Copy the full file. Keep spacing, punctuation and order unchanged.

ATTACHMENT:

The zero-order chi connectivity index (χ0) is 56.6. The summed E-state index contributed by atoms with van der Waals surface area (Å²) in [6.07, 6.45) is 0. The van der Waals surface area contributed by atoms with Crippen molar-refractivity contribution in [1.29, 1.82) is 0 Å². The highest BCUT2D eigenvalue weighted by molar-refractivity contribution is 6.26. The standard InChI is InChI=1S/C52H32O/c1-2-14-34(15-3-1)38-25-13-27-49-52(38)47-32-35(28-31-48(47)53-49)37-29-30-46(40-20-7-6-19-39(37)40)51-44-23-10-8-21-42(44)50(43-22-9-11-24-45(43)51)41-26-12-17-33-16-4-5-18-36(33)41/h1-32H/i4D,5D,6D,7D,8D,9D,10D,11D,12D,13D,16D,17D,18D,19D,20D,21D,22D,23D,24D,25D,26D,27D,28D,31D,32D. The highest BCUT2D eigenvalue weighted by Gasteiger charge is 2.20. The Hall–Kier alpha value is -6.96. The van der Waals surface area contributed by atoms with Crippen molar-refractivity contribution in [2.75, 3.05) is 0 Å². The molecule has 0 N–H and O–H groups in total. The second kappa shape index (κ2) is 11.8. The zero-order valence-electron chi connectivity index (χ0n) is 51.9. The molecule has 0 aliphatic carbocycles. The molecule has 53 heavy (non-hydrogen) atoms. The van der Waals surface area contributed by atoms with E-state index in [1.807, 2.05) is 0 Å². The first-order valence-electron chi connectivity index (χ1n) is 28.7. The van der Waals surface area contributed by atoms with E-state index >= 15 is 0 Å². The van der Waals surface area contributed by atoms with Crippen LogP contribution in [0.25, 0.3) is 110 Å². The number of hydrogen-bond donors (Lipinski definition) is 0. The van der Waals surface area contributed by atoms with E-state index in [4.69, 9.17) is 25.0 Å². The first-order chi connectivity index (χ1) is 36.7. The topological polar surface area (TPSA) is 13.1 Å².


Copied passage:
The zero-order chi connectivity index (χ0) is 56.6. The summed E-state index contributed by atoms with van der Waals surface area (Å²) in [6.07, 6.45) is 0. The van der Waals surface area contributed by atoms with Crippen molar-refractivity contribution in [1.29, 1.82) is 0 Å². The highest BCUT2D eigenvalue weighted by molar-refractivity contribution is 6.26. The standard InChI is InChI=1S/C52H32O/c1-2-14-34(15-3-1)38-25-13-27-49-52(38)47-32-35(28-31-48(47)53-49)37-29-30-46(40-20-7-6-19-39(37)40)51-44-23-10-8-21-42(44)50(43-22-9-11-24-45(43)51)41-26-12-17-33-16-4-5-18-36(33)41/h1-32H/i4D,5D,6D,7D,8D,9D,10D,11D,12D,13D,16D,17D,18D,19D,20D,21D,22D,23D,24D,25D,26D,27D,28D,31D,32D. The highest BCUT2D eigenvalue weighted by Gasteiger charge is 2.20. The Hall–Kier alpha value is -6.96. The van der Waals surface area contributed by atoms with Crippen molar-refractivity contribution in [2.75, 3.05) is 0 Å². The molecule has 0 N–H and O–H groups in total. The second kappa shape index (κ2) is 11.8. The zero-order valence-electron chi connectivity index (χ0n) is 51.9. The molecule has 0 aliphatic carbocycles. The molecule has 53 heavy (non-hydrogen) atoms. The van der Waals surface area contributed by atoms with E-state index in [1.807, 2.05) is 0 Å². The first-order valence-electron chi connectivity index (χ1n) is 28.7. The van der Waals surface area contributed by atoms with E-state index >= 15 is 0 Å². The van der Waals surface area contributed by atoms with Crippen LogP contribution in [0.25, 0.3) is 110 Å². The number of hydrogen-bond donors (Lipinski definition) is 0. The van der Waals surface area contributed by atoms with E-state index in [4.69, 9.17) is 25.0 Å². The first-order chi connectivity index (χ1) is 36.7. The topological polar surface area (TPSA) is 13.1 Å².